To be fair though, King Charles II of England, Scotland and Ireland is one of the kings in British history that just fascinates me. He seems to be a man of contradictions, a man with incredible charisma and charm, but he was something of a tomcat, so I thought I would have a look at these contradictions and also look at the the books of Susan Holloway Scott who has been writing about Charles and his mistresses.
I should say though that reading Susan Holloway Scott's books weren't my first introduction to Charles II. I suspect that I probably read about him when I was going through my Jean Plaidy stage back in high school, but the first time I remember finding his character fascinating was when I saw Rufus Sewell in the title role of Charles II: The Power and the Passion. Now admittedly the fact that it was Rufus Sewell in the role may well have been a good part of the reason why I was fascinated, but that interest was fed when I read the historical fiction classic, Forever Amber by Kathleen Winsor.
Previously I mentioned contradictions, so I thought I would explore a few of them.
Charles' court has a reputation for being a very ostentatious and hedonistic but he spent 9 years in exile in comparative poverty following the execution of his father Charles I. When he was buried in Westminster Abbey in February 1685 there was no pomp at all. Indeed, there were two major events that changed the landscape of English history during Charles early reign, and not in a good way - the Plague that devastated the population especially during 1665, and also the Great Fire which destroyed so much of London in 1666. I think that it says something about the nature of the man when you hear that he was out trying to fight the fire alongside his people, and that he was quite relaxed about being out in public.
He was not able to father a child with his legal wife, Queen Catherine of Braganza, but he fathered at least 12 acknowledged children from a variety of mistresses. Whilst he had many, many sexual encounters in his lifetime, he did seem to love wholly once he gave his heart to one of his women, and whilst he loved some very highly placed noble women like Barbara Villiers, Lady Cleveland and the French noblewoman, Louise de Kérouaille, Duchess of Portsmouth, but then he also had a lasting relationship with a young lady who started as an orange seller and then worked her way up to be an actress at a time when women were only just being allowed on the stage as performers, Nell Gwyn. Allegedly on his deathbed Charles implored his brother to "be well to Portsmouth, and let not poor Nelly starve". There seems to have been only one woman who was able to resist Charles charms - Frances Stuart resisted him for years, eventually marrying Charles Stewart, Duke of Richmond and Lennox.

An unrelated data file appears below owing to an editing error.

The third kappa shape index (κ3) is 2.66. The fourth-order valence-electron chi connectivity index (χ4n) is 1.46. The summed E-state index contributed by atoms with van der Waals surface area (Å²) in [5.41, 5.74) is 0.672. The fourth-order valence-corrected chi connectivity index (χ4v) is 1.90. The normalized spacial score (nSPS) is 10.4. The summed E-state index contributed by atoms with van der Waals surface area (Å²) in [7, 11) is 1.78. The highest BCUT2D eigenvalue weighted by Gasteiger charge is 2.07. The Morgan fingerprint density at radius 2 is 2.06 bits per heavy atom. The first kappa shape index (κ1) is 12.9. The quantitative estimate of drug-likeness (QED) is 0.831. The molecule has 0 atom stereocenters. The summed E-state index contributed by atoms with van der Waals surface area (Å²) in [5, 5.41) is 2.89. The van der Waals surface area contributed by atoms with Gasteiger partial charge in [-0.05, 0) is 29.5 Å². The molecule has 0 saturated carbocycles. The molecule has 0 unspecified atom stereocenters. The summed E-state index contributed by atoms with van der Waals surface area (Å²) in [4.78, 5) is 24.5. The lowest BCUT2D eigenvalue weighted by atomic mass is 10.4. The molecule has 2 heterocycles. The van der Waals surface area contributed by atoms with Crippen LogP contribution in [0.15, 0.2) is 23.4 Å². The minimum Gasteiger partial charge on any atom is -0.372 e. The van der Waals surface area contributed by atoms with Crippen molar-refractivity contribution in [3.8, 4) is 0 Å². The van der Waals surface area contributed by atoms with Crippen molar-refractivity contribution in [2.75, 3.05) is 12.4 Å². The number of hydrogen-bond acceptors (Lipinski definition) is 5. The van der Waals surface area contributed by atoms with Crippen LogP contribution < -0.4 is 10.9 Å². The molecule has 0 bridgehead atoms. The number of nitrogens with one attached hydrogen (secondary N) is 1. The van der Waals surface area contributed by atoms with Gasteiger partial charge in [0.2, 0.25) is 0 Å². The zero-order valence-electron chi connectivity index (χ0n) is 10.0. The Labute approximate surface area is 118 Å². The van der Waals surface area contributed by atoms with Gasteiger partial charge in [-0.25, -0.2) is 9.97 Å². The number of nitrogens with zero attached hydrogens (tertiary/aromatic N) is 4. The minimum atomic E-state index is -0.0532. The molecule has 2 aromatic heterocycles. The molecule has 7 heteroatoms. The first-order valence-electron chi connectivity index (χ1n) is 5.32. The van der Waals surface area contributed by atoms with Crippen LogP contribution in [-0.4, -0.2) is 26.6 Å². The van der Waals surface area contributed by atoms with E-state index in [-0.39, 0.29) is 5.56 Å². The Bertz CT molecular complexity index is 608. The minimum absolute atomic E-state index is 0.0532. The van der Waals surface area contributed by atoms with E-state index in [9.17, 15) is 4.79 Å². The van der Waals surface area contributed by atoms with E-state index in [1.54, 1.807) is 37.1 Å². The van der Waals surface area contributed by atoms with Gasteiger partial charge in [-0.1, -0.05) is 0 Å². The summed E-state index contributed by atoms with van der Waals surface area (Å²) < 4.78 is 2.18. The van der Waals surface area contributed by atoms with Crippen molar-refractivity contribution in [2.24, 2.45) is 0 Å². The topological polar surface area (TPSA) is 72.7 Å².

Whilst I wouldn't want to marry a man with Charles morals when it comes to his sexual habits, I do admire the fact that despite being counselled to put aside his apparently barren queen, he was determined the he would not divorce his queen and take another queen, and supported his brother as his heir.
Charles was very much in favour of religious tolerance, and constantly fought against the Parliament who wanted to exclude Catholics from holding positions in the Court. The Parliament was particularly concerned about his brother's accession to the throne given that James had converted to Roman Catholicism. Indeed Charles himself is said to have made a deathbed conversion to Catholicism. Despite his efforts, the Parliament passed acts of exclusion which meant that quite a few of the highest placed officials in the land had to resign from their positions due to the religious inclinations.
An interesting little fact is that if Prince William comes to the throne, he will be the first King of England descended from Charles through a couple of his illegitimate children.
Most recently, I have been rediscovering this interest in Charles, by reading Susan Holloway Scott's novels about his mistresses.
This was actually the last of the three books I read a few weeks ago. I actually chose a Teaser Tuesday quote from this book when I was reading it.
To close I thought I would include a couple of quotes about Charles from his contemporaries. The first is from John Evelyn, a diarist who corresponded regularly with the more recognised Samuel Pepys:
"a prince of many virtues and many great imperfections, debonair, easy of access, not bloody or cruel"
And by one of the famous wits who played was friends with Nell Gwyn, John Wilmot, 2nd Earl of Rochester
Restless he rolls from whore to whore
A merry monarch, scandalous and poor.
A merry monarch, scandalous and poor.
Finally, here is Rufus Sewell in his role as Charles II, shown dissolving Parliament